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Nursing class of 1964 recall 'strict' rules under matron's watch

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A group of nurses who trained together at a “strict” nursing school in Leeds have reunited to mark 55 years since they first met.

Fourteen members of the class of 1964 reconvened at Spire Leeds Hospital to celebrate the milestone on 29 January. 

“It was like entering a different world”

Brenda Knight

They travelled from all over the country to meet back at the place where they carried out their “state registered nurses” training, which was then known as Roundhay Hall.

The nurses, most of them now retired, had lunch in the same building where they shared their first meal together on 29 January, 1964 when they were aged between 18 and 20.

They reminisced about their time at the “preliminary training school” and also at Leeds General Infirmary where they gained their clinical experience.

The reunion coincided with the 30-year anniversary of Spire Leeds Hospital.

The nurses had to live at the school for the first two years and they told how they had to abide by extremely strict rules.

Ann Sharpe, from Wakefield, said one the hardest things they had to deal with was “homesickness” because for many of them it was their first time away from their families.

“It was tough, however we helped each other to get through it and we became friends very quickly,” she added.

“It was tough, however we helped each other to get through it”

Ann Sharpe

Ms Sharpe said the reunion was “very special”, noting that there were originally 31 students in their class and many of them had kept in touch.

Explaining just how strict the school was, Ms Sharpe said they had a 10pm curfew and were not allowed male visitors in their bedrooms, including their fathers.

They were not permitted to call anyone by their first names, even each other.

Ms Sharpe added: “It was strict, however we all look back at our time with very fond memories of great camaraderie as we learned together, and we are extremely grateful for the life-long friendships we forged.”

Brenda Knight, who lives in Ferrybridge, went on to become a sister at Pontefract General Hospital after her training until she retired two years ago.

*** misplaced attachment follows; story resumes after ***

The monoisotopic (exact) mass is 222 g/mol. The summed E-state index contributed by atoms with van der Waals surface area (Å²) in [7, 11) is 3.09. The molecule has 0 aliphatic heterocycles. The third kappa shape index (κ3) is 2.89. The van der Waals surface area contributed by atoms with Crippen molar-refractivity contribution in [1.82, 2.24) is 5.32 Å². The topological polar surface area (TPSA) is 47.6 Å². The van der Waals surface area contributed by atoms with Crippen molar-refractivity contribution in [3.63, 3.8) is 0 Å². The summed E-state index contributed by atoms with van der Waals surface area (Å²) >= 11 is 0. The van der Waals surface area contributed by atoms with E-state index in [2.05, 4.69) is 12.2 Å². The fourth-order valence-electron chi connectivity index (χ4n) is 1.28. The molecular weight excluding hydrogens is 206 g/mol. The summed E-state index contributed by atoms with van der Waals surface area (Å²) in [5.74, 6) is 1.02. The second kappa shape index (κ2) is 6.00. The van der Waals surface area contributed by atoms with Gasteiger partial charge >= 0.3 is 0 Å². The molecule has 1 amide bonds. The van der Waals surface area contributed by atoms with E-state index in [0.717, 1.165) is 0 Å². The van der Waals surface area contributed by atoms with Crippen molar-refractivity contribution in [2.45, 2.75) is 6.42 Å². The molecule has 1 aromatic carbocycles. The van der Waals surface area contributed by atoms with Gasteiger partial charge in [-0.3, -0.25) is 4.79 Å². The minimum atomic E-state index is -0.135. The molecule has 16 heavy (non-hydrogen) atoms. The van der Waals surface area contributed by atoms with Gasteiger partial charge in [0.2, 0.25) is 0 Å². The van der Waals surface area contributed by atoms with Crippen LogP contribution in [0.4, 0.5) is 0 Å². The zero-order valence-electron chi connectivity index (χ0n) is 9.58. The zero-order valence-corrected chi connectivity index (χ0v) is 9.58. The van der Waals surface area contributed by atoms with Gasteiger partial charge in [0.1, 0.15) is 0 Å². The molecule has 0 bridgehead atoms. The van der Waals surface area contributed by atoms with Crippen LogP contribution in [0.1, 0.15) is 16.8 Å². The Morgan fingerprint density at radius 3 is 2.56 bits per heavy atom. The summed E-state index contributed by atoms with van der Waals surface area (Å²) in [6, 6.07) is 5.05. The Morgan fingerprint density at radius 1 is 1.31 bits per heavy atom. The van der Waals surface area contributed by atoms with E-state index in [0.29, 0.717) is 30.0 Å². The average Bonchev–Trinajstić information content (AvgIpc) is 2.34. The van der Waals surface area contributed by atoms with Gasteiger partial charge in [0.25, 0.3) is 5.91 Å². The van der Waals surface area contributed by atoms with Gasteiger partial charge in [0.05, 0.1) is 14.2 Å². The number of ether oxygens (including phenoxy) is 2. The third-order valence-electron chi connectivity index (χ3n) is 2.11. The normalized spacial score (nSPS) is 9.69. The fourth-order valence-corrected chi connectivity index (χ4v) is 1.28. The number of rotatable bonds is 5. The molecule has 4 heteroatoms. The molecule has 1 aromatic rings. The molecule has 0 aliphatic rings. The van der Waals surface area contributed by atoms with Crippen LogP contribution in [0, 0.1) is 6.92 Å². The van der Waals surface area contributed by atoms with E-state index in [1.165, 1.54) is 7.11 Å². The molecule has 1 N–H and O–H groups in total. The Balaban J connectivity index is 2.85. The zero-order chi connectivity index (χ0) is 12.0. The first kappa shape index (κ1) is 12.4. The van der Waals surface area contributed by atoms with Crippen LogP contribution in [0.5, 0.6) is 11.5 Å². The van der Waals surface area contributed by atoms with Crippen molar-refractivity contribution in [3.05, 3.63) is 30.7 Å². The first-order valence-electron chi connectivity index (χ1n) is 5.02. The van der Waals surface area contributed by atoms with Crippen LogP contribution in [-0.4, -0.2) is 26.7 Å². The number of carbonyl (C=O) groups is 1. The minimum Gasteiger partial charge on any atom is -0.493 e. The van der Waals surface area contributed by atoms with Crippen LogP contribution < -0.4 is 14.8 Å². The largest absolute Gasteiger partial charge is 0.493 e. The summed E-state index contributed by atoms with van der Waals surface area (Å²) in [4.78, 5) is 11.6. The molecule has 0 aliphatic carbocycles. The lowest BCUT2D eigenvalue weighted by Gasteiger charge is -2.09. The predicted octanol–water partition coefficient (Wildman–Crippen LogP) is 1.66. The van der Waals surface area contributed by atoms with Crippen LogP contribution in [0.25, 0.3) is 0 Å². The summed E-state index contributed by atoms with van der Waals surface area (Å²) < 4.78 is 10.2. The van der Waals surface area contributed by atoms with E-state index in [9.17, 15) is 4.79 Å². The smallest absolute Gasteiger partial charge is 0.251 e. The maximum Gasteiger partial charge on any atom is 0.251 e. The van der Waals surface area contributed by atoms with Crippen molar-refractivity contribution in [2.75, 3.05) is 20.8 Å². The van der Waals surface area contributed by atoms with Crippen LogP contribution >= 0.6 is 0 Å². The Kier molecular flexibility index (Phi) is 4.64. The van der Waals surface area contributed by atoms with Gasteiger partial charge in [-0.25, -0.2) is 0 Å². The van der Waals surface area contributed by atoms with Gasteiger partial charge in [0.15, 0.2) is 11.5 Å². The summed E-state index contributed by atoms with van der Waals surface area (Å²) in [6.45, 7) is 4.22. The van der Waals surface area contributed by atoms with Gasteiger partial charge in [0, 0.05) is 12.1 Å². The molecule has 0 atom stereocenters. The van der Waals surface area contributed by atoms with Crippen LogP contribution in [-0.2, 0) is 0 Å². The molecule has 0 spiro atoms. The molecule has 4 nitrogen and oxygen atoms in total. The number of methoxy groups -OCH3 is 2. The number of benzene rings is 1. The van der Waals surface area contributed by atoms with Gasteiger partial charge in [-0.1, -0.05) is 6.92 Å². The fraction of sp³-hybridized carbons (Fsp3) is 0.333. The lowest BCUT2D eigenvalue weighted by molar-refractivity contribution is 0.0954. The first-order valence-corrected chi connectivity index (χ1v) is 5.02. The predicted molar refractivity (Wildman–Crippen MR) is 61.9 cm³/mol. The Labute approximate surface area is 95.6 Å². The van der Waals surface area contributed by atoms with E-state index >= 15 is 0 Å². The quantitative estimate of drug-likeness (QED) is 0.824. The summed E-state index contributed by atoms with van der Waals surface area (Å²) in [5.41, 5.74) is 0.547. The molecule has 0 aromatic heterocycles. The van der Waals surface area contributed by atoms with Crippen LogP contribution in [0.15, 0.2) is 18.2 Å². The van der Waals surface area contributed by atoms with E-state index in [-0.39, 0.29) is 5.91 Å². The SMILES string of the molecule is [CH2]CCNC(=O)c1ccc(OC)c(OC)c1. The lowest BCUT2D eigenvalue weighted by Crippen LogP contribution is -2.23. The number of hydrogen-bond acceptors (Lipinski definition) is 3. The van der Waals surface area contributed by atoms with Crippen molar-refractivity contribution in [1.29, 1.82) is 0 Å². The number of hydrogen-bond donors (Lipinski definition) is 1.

“It was like entering a different world,” she said about the school. “It was very strict, and we only had one and a half days off a week.”

Ms Knight said the nurses had to abide by a stern uniform policy, which included flat black laced-up shoes and black seamed stockings.

“Patients had longer stays in those days”

Sue Millican

Caps had to measure 11 inches across, and their hems had to be exactly 12 inches from the floor.

“These were measured during spot inspections which could happen at any time and if it was wrong we were sent straight to the sewing room to get another uniform,” said Ms Knight.

Sue Millican, who worked as a sister at Pinderfields Hospital in her hometown of Wakefield before retiring, said the nurses had seen “big changes” over the years in both nursing practice and in treatment.

“Back then we worked on 34 bed wards and patients had longer stays in those days,” Ms Millican said. “They were not in and out like today, so we had time to get to know them.”

leeds reunion two

leeds reunion two

Nurses who trained together in 1964 reunite at Spire Leeds Hospital, formerly called Roundhay Hall

leeds reunion

leeds reunion

Nurses who trained together in 1964 reunite at Spire Leeds Hospital, formerly called Roundhay Hall

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